Apple (NASDAQ:AAPL) and Google (NASDAQ:GOOG) (NASDAQ:GOOGL) are considered fierce rivals on mobile devices, but the companies aren't really direct competitors. Apple generates most of its revenue from hardware sales, while Google mainly relies on ad sales.

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Source: Pixabay.

Yet both companies haven't been shy about stepping on each other's toes. Google launched Android to compete against Apple's iOS, and the search giant expanded its ecosystem to iPhones and iPads with its own iOS apps. Apple pushed back by launching rival apps like Apple Maps, while ditching Google as the default search engine for Siri and Spotlight.

Yet those were just soft jabs compared to Apple's recent decision to enable developers to create ad-blocking extensions for Safari on iOS 9. Several ad blockers surged straight to the top of the charts after iOS 9 launched, fueling concerns that Google could start missing out on mobile ad revenues from iOS devices.

Is Apple being altruistic or anti-competitive?
Back in June, Apple CEO Tim Cook accused Google and other web-based companies of "gobbling up everything they can learn about you and trying to monetize it" with targeted ads. He warned that people shouldn't ever "make trade-offs between privacy and security," and that "free" services actually came at "a very high cost."

That declaration gave Apple a moral reason to carve Google services out of its ecosystem. That's why it backs up user content to iCloud, forces users to use Apple Maps on CarPlay, and now enables ad-blocking extensions on mobile Safari.

But as altruistic as Apple makes those moves sound, they can also be considered anti-competitive. Apple uses a closed hardware and software ecosystem to lock in users, so booting Google out of that walled garden makes perfect business sense. Moreover, Apple takes a 30% cut of sales of paid ad blockers, and it stated that it doesn't plan to block ads within apps. This means that articles published within the Apple News app will feature ads which generate iAd revenues, while the mobile version on Safari might get its ads cut off -- a strategy which could be considered anti-competitive.

How badly will this hurt Google?
Google generated 75% of its mobile ad revenues from iOS last year, according to analysts at Goldman Sachs. That's equivalent to 14% of its 2014 revenue. Google won't be the only company hurt by Apple's move -- any company which relies on display ads for revenue could also be crippled.

Eyeo, the maker of Adblock Plus on PCs, recently launched a mobile browser which blocks ads without additional extensions. Eyeo claims that mobile ads can consume nearly a fourth of a device's battery, increase data costs, cause pages to load more slowly, and expose users to malware.

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Eyeo's AdBlock Plus. Source: Google Chrome Store.

To "whitelist" less intrusive ads, Google and other companies reportedly agreed to pay Eyeo payments "equivalent to 30% of the additional revenues" they would have generated from the unblocked ads. That's a controversial business model, since it basically holds ads hostage until companies agree to pay the ransom. Nonetheless, ad blockers are getting too popular to ignore -- PageFair estimates that total monthly active ad blocker users worldwide skyrocketed from 20 million in April 2009 to almost 200 million in June 2015.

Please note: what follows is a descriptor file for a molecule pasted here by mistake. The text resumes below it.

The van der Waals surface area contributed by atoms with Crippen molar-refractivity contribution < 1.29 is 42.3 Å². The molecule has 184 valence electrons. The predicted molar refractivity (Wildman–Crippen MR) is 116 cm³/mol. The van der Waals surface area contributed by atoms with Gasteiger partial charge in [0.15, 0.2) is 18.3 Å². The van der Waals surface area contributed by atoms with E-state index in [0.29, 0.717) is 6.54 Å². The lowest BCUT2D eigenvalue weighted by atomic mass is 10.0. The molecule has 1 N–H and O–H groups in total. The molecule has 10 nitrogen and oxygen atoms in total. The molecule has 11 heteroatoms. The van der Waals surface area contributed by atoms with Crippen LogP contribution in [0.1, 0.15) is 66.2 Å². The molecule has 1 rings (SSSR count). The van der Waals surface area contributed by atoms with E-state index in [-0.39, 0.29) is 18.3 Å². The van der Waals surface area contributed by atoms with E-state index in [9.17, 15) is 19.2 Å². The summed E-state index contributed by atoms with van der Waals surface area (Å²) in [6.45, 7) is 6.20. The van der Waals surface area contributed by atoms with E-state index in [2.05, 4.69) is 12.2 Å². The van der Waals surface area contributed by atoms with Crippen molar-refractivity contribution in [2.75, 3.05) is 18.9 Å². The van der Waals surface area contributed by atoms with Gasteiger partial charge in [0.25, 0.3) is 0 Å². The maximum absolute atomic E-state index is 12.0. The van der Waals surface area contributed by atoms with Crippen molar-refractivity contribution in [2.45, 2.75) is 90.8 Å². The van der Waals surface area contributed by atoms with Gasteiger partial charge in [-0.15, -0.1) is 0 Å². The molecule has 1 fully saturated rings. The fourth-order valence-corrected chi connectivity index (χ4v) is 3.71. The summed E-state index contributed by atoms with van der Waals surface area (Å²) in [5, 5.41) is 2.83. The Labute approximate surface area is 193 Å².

Google gets torn between two roles
An ironic twist is that Google's own browser, Chrome, has become the top platform for ad-blocking extensions. According to PageFair's most recent numbers, Google Chrome accounted for 52% of all mobile ad blocking worldwide, compared to 40% for Firefox.

Mobile Chrome users can block ads with the Adblock Plus app, while mobile Firefox users can install ad-blocking extensions in the browser. PageFair estimates that mobile Safari accounts for 52% of the mobile browsing market, and its ad blocking levels should "trend toward levels seen in the mobile version of Firefox."

This puts Google in a terribly awkward spot. The company would probably love to kill ad blockers, but it would be impossible to do that without a massive public backlash. As a result, all Google can do is pay ad blocking companies to whitelist ads. There were rumors that Google was circumventing AdBlock Plus with its pre-roll ads on YouTube, but Eyeo claims that it was just a bug.

Marketers will be forced to produce better ads
It would be naive for Apple to believe that content-producing blogs and sites can keep functioning without ad revenues. It's equally naive for marketers to believe that they can flood the web with auto-playing videos, giant banners, and full-screen ads without annoying users. It's similarly silly for ad-blocking developers to believe that they can keep profiting from whitelists without turning into paid gatekeepers for ads.

Therefore, marketers and companies like Google will need to reevaluate their display strategies and create less intrusive ads. But until that happens, Google's mobile ad revenues could fall as browser makers and users continue blocking its ads.

Leo Sun has no position in any stocks mentioned. The Motley Fool owns and recommends Apple, Google (A shares), and Google (C shares). Try any of our Foolish newsletter services free for 30 days. We Fools may not all hold the same opinions, but we all believe that considering a diverse range of insights makes us better investors. The Motley Fool has a disclosure policy.